Highland Baptist Church’s Ministry Council formed the Reparations Task Force in the fall of 2020 to explore our church history as it relates to racism and to consider how the congregation might offer reparations to the Black and brown communities in Louisville.
After they penned the 2021 history “Grant Us Wisdom, Grant Us Courage: A Historical Summary of Highland Baptist Church; Louisville, KY; and Race, 1893-2021,” the task force developed a four-pronged approach to reparations in their 2022 recommendations to the church. First, they invited Highland to engage in regular confession as part of their liturgy for the sins of white privilege and racism. Second, the task force recommended an examination of the church’s symbols and imagery in the sanctuary and throughout the building. Third, they suggested Highland pay reparations to organizations in the city supporting home ownership and educational endeavors. Fourth, the task force invited Highland to advocate in many ways but especially for the passage of US House Resolution 40, which establishes the “Commission to Study and Develop Reparation Proposals for African-Americans.”
The task force hired five local Black leaders to consult on these four points. Concerning the issue of the church’s imagery, the sanctuary’s stained-glass windows display two enslavers and one radical segregationist. When the consultants gathered in the sanctuary to view the windows, they disagreed about how the church might respond to the enslavers and the segregationist. However, as their gaze moved upward to the larger Revelation Window and the Christ figure, they were unanimous in their invitation to tint Jesus’ skin tone to a shade of brown.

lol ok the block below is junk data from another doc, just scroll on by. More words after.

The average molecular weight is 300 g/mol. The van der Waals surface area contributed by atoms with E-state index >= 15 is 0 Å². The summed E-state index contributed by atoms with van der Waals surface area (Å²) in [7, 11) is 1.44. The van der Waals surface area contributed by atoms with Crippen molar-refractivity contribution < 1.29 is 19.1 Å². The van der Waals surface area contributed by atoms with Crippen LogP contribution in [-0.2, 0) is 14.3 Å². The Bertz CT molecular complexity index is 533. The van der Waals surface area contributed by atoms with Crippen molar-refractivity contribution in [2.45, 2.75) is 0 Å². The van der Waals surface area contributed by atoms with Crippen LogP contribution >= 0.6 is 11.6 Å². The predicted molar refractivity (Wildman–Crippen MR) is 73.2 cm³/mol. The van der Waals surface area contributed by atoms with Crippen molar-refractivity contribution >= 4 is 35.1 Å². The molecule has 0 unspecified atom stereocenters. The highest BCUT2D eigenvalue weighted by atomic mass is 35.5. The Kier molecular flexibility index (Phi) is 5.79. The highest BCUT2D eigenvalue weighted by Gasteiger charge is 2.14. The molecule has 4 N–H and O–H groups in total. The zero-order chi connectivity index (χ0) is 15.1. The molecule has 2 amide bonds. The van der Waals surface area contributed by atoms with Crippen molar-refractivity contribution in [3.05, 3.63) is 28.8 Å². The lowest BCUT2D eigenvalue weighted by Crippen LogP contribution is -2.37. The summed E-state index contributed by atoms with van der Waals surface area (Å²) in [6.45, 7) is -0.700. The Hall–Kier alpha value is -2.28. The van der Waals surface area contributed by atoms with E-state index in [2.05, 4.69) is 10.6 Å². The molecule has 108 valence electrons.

Noting the ways the American church has both idolized and promoted a white nationalist Jesus, the consultants affirmed that a light-toned Christ figure creates problems. Further, such light skin offers an inaccurate representation of a first-century Palestinian Jew, who would have had a darker skin tone. Historically accurate representation creates a space of welcome for people of color who worship in Highland’s sanctuary and affects our belief systems and approaches to worship.
On Tuesday, October 10, 2023, after an earlier church vote, Highland’s Anti-Racism Team funded a local stained-glass window artist to adhere brown stained-glass to the face, hands, and feet of the Christ figure.
Going forward, as we sing our praise, share our liturgies, hear the word of God proclaimed, and give shape to the work of justice in and beyond our sanctuary at the corner of Grinstead and Cherokee, Highland Baptist Church now gathers in the presence of a brown Jesus. May this symbol serve not as a final offering of our reparations but as an inspiration that fuels our ongoing work of racial justice. We pray that this brown Christ figure will spur on our intersectional commitments to equity, compassion, justice, and love. May it be so, Highland.